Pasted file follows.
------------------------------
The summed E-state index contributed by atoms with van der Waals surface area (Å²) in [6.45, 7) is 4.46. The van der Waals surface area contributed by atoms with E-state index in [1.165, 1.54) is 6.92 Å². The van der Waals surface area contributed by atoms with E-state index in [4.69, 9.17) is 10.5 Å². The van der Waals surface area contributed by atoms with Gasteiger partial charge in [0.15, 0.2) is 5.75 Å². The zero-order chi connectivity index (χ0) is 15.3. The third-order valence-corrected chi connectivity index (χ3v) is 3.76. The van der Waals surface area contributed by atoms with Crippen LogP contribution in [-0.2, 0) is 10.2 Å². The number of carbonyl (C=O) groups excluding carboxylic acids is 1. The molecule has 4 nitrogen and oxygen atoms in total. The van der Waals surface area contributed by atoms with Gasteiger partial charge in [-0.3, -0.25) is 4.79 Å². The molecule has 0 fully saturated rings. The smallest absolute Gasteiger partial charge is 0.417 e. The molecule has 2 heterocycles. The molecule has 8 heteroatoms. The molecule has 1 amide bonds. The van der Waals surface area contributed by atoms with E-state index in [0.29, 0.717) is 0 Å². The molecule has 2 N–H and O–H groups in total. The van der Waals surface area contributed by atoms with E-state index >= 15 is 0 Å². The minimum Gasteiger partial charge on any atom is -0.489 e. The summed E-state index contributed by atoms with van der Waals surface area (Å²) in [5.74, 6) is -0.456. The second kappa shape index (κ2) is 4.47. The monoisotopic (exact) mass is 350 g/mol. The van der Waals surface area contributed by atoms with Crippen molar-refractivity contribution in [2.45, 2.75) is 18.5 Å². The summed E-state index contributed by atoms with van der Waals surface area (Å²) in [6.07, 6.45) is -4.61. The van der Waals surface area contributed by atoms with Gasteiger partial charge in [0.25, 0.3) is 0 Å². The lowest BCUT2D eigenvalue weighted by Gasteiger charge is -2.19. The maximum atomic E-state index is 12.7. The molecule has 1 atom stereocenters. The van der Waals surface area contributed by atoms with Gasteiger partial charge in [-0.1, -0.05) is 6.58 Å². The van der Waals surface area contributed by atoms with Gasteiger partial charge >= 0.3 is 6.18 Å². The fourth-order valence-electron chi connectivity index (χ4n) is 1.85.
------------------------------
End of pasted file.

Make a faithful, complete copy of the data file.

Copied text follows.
The summed E-state index contributed by atoms with van der Waals surface area (Å²) in [6.45, 7) is 4.46. The van der Waals surface area contributed by atoms with E-state index in [1.165, 1.54) is 6.92 Å². The van der Waals surface area contributed by atoms with E-state index in [4.69, 9.17) is 10.5 Å². The van der Waals surface area contributed by atoms with Gasteiger partial charge in [0.15, 0.2) is 5.75 Å². The zero-order chi connectivity index (χ0) is 15.3. The third-order valence-corrected chi connectivity index (χ3v) is 3.76. The van der Waals surface area contributed by atoms with Crippen LogP contribution in [-0.2, 0) is 10.2 Å². The number of carbonyl (C=O) groups excluding carboxylic acids is 1. The molecule has 4 nitrogen and oxygen atoms in total. The van der Waals surface area contributed by atoms with Gasteiger partial charge in [-0.3, -0.25) is 4.79 Å². The molecule has 0 fully saturated rings. The smallest absolute Gasteiger partial charge is 0.417 e. The molecule has 2 heterocycles. The molecule has 8 heteroatoms. The molecule has 1 amide bonds. The van der Waals surface area contributed by atoms with E-state index in [0.29, 0.717) is 0 Å². The molecule has 2 N–H and O–H groups in total. The van der Waals surface area contributed by atoms with E-state index >= 15 is 0 Å². The minimum Gasteiger partial charge on any atom is -0.489 e. The summed E-state index contributed by atoms with van der Waals surface area (Å²) in [5.74, 6) is -0.456. The second kappa shape index (κ2) is 4.47. The monoisotopic (exact) mass is 350 g/mol. The van der Waals surface area contributed by atoms with Crippen molar-refractivity contribution in [2.45, 2.75) is 18.5 Å². The summed E-state index contributed by atoms with van der Waals surface area (Å²) in [6.07, 6.45) is -4.61. The van der Waals surface area contributed by atoms with Gasteiger partial charge in [0.25, 0.3) is 0 Å². The lowest BCUT2D eigenvalue weighted by Gasteiger charge is -2.19. The maximum atomic E-state index is 12.7. The molecule has 1 atom stereocenters. The van der Waals surface area contributed by atoms with Gasteiger partial charge in [-0.1, -0.05) is 6.58 Å². The van der Waals surface area contributed by atoms with Gasteiger partial charge >= 0.3 is 6.18 Å². The fourth-order valence-electron chi connectivity index (χ4n) is 1.85.